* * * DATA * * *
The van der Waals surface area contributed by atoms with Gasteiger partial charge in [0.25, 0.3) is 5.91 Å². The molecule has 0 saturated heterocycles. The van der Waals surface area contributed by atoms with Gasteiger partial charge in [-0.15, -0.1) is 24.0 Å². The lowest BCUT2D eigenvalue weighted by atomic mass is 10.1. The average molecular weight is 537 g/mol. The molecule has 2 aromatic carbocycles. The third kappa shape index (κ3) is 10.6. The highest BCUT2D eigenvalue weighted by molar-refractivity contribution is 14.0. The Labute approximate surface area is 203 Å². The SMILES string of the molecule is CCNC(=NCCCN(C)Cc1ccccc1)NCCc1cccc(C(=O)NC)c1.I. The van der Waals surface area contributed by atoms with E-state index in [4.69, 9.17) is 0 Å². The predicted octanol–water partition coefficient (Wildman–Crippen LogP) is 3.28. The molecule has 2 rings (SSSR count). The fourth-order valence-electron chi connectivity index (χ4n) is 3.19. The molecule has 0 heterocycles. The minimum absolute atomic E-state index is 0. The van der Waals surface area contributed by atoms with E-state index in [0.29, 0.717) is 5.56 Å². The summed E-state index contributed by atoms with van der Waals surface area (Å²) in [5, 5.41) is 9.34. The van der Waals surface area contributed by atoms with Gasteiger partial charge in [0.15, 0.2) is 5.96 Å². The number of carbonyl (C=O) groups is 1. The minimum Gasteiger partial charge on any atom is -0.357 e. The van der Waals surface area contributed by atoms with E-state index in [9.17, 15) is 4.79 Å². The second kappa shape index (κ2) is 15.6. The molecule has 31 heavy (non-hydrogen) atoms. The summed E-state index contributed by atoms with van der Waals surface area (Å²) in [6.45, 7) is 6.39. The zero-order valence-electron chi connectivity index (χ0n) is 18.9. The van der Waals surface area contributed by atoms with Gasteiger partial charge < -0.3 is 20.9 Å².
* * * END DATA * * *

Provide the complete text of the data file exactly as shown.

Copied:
The van der Waals surface area contributed by atoms with Gasteiger partial charge in [0.25, 0.3) is 5.91 Å². The molecule has 0 saturated heterocycles. The van der Waals surface area contributed by atoms with Gasteiger partial charge in [-0.15, -0.1) is 24.0 Å². The lowest BCUT2D eigenvalue weighted by atomic mass is 10.1. The average molecular weight is 537 g/mol. The molecule has 2 aromatic carbocycles. The third kappa shape index (κ3) is 10.6. The highest BCUT2D eigenvalue weighted by molar-refractivity contribution is 14.0. The Labute approximate surface area is 203 Å². The SMILES string of the molecule is CCNC(=NCCCN(C)Cc1ccccc1)NCCc1cccc(C(=O)NC)c1.I. The van der Waals surface area contributed by atoms with E-state index in [4.69, 9.17) is 0 Å². The predicted octanol–water partition coefficient (Wildman–Crippen LogP) is 3.28. The molecule has 2 rings (SSSR count). The fourth-order valence-electron chi connectivity index (χ4n) is 3.19. The molecule has 0 heterocycles. The minimum absolute atomic E-state index is 0. The van der Waals surface area contributed by atoms with E-state index in [0.29, 0.717) is 5.56 Å². The summed E-state index contributed by atoms with van der Waals surface area (Å²) in [5, 5.41) is 9.34. The van der Waals surface area contributed by atoms with Gasteiger partial charge in [0.15, 0.2) is 5.96 Å². The number of carbonyl (C=O) groups is 1. The minimum Gasteiger partial charge on any atom is -0.357 e. The van der Waals surface area contributed by atoms with E-state index in [9.17, 15) is 4.79 Å². The second kappa shape index (κ2) is 15.6. The molecule has 31 heavy (non-hydrogen) atoms. The summed E-state index contributed by atoms with van der Waals surface area (Å²) in [6.45, 7) is 6.39. The zero-order valence-electron chi connectivity index (χ0n) is 18.9. The van der Waals surface area contributed by atoms with Gasteiger partial charge < -0.3 is 20.9 Å².